“Selfishness is a virtue, unless you think it must come at the expense of others. And why would anyone think that? Oh yeah, that’s what all the people who don’t “get it” told you.”
My purpose is to cause conditions in which people love their lives. Imagine this common scenario: Two or more people are having trouble creating caring and cooperation. They are couples, friends, relatives, co-workers, or neighbors. There is contention and frustration and no one knows what to do. When I ask people, “What matters most?” love is the most common answer.
And while I agree love is crucial, many don’t know how to make love a practical, daily felt experience within themselves and with others. They fail to participate in a love that creates positive and transformative outcomes. And they are perplexed in what to do.
When we bump up against relationship challenges, most often, we judge others and reflexively try to fix, convert, and heal them. We unconsciously close in protection. We think our negative experience is rooted in the behavior of others and that if we can just influence them to change, all we be well. Until we see evidence of this, we remain guarded. What’s actually causing our distress is our choice to close in fear instead of remaining open, willing to learn, grow and heal; that’s key to our results and experience.
So in light of the question, “What matters most?” the answer is: Be personally responsible. But what does this mean? It means growing in self-awareness and self-management so we are centered, mindful of our power and able to maintain peace. It means being aware in any moment, when we are breathless and closed, then choosing to open instead. When we are closed, we usually don’t know what we’re feeling and what we want. We lose sight of the part of us committed to cause from love. We forget our free will choices, our highest purpose and our worth. When we are closed, we are dismissing, defending and departing (emotionally and physically). In contrast, when we are open, we are receiving, respecting and remaining (emotionally and physically).
In order to remain open, we must first learn to stop dismissing, defending and departing with ourselves. When we feel emotions, especially sadness, despair or anger, our receptivity, respect and commitment to remain in the face of them and choose self-care and self-kindness is key. When we see our negative behavior and outcomes, we choose to seek support to see and address limiting, fearful beliefs and discouragement underneath them so we grow and heal. When open, we take action, gain information, support, and change our behavior to create positive breakthroughs.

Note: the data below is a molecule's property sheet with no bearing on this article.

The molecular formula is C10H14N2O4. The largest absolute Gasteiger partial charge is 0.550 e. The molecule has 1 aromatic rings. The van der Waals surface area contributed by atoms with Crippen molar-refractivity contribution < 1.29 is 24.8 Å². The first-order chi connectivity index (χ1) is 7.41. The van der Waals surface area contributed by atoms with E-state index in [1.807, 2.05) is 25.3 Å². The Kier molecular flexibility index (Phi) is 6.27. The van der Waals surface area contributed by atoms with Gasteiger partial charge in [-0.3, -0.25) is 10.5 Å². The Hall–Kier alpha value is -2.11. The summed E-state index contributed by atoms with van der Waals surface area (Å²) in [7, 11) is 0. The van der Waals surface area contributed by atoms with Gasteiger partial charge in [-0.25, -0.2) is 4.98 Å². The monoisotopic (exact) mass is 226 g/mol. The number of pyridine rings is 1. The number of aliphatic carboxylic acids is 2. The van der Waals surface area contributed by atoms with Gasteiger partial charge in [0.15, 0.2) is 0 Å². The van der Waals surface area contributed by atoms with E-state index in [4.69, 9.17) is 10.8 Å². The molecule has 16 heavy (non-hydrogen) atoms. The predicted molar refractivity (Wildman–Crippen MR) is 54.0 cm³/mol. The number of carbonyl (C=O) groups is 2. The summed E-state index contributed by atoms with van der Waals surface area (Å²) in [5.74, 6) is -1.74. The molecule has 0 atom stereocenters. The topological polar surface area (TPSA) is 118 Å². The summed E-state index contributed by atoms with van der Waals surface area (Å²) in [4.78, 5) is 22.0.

I frequently say to people, “Mind your own business.” This is not said to be disrespectful or harsh; its simply good advice. When we spend the needed time (which is considerable) to fully understand what it is to manage ourselves, and remain open to learning and growing no matter what shows up in our experience, we are doing what matters most. We then effectively manage our relationships and live love. I leave you with some practical tips to be personally responsible:
- Notice personal relationships that need addressing and do so. Don’t dismiss, defend or depart. Commit to learn the skills to be the cause for change, not at the effect.
- Ask those you live and work with how they rate your relationship on a scale of 1-10. Anything less than a 10, ask them, “What would make it a 10?” Try out their advice.
- Learn how to live by 8 values that build trust: be honest, straightforward, receptive, disclosing, respectful, follow through on commitments, give recognition and seek excellence.
- Consciously choose to eliminate gossip and other forms of blaming and criticizing (closing to) others.
- Frequently ask, “What am I feeling and what do I want?” “What do I want to cause from love?”
- Refrain from behaviors that stem from “I have to”, “I ought to”, “I need to”, “I should”, or “I can’t.”
- Commit to your personal and professional development, especially mastering your social and emotional health and intelligence.
- Slow down, breathe, pay attention to your common coping mechanisms so you can transcend them and make new choices to open in receptivity, respect and remain connected to your innate wisdom.
- Utilize a life coach and mentor. I have one and plan to always have one because I can’t see my own blind spots or the many options to grow and heal.
Let me know if I can be of help. My greatest joy is helping you live a life you love! Call me at 314.239-4727
As published nationally in The Women’s Journals December 2013/January 2014